During an evaluative mediation process, the mediator guides and advises the parties on the basis of his or her expertise with a view to their reaching a settlement that accords with their legal rights and obligations, industry norms, or other objective social standards. The mediator will often provide opinions concerning an acceptable settlement range and may suggest likely outcomes in court if the dispute is not settled and goes to trial. The evaluative mediator assumes the parties want and need the mediator to provide direction as to how and why the case should settle a certain way or for a certain sum. The primary focus of the evaluative mediator is to highlight the strengths and weaknesses of the parties’ positions and arguments, as he sees them, in order to bring about a compromise.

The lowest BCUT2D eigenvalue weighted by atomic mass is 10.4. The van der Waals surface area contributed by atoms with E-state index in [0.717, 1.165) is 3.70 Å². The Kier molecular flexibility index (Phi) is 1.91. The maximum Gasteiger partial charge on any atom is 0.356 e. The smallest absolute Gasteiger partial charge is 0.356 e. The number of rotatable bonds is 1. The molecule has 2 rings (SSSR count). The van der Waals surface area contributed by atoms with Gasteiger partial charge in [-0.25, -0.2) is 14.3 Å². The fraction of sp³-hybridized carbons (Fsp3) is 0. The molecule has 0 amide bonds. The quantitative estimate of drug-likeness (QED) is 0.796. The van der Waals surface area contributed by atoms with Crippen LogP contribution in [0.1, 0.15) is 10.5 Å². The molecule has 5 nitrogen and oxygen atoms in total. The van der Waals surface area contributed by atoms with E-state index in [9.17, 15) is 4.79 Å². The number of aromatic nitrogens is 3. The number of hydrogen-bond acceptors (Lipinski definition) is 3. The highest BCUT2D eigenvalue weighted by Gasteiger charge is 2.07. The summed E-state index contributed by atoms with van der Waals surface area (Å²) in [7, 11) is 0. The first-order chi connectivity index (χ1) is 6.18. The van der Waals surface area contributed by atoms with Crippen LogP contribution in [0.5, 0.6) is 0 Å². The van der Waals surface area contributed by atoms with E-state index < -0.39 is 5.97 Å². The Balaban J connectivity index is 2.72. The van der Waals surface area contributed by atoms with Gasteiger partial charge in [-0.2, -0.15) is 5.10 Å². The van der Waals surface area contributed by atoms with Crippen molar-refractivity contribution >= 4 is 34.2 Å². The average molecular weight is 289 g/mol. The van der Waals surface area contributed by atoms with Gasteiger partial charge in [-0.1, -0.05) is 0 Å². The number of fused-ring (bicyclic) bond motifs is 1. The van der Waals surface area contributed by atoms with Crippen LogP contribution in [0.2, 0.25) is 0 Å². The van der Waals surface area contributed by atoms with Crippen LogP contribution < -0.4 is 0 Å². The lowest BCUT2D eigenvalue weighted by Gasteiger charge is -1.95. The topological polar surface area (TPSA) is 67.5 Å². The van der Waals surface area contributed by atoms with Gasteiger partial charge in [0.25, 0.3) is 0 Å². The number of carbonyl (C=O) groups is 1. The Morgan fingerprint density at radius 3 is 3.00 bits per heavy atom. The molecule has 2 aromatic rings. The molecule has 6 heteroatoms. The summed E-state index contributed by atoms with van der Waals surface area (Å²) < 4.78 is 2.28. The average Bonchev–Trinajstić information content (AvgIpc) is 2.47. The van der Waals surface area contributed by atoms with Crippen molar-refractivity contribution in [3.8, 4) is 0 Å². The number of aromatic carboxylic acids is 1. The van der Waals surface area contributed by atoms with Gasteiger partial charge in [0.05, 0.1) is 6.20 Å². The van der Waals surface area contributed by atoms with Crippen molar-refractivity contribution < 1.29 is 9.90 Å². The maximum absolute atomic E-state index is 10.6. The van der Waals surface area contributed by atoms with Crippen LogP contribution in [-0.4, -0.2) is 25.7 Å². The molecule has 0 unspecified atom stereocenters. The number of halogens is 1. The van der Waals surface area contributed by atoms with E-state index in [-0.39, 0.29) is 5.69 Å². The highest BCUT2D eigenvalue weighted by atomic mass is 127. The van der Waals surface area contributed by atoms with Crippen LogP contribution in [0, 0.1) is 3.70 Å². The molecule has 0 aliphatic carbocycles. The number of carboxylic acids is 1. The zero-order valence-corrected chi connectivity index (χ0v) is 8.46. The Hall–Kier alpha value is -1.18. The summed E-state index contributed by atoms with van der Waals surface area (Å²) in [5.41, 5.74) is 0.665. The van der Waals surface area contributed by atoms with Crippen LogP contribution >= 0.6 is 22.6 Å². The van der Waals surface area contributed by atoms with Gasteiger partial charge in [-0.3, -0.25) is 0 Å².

The traditional settlement conference during a litigated matter, often uses a evaluative neutral. Many attorneys think of mediation and settlement conferences to be the same, and the terms will sometimes be used interchangeably. Sometimes the term settlement mediation is also used. The focus of these is achieving settlement. Bottom line, settle the dispute. The mediator will encourage the parties to reach a settlement by reaching a point of compromise between their positional claims. The mediator will use tools such as persuasion, “reality testing,” and sometimes pressure, without a significant emphasis on the process of decision making.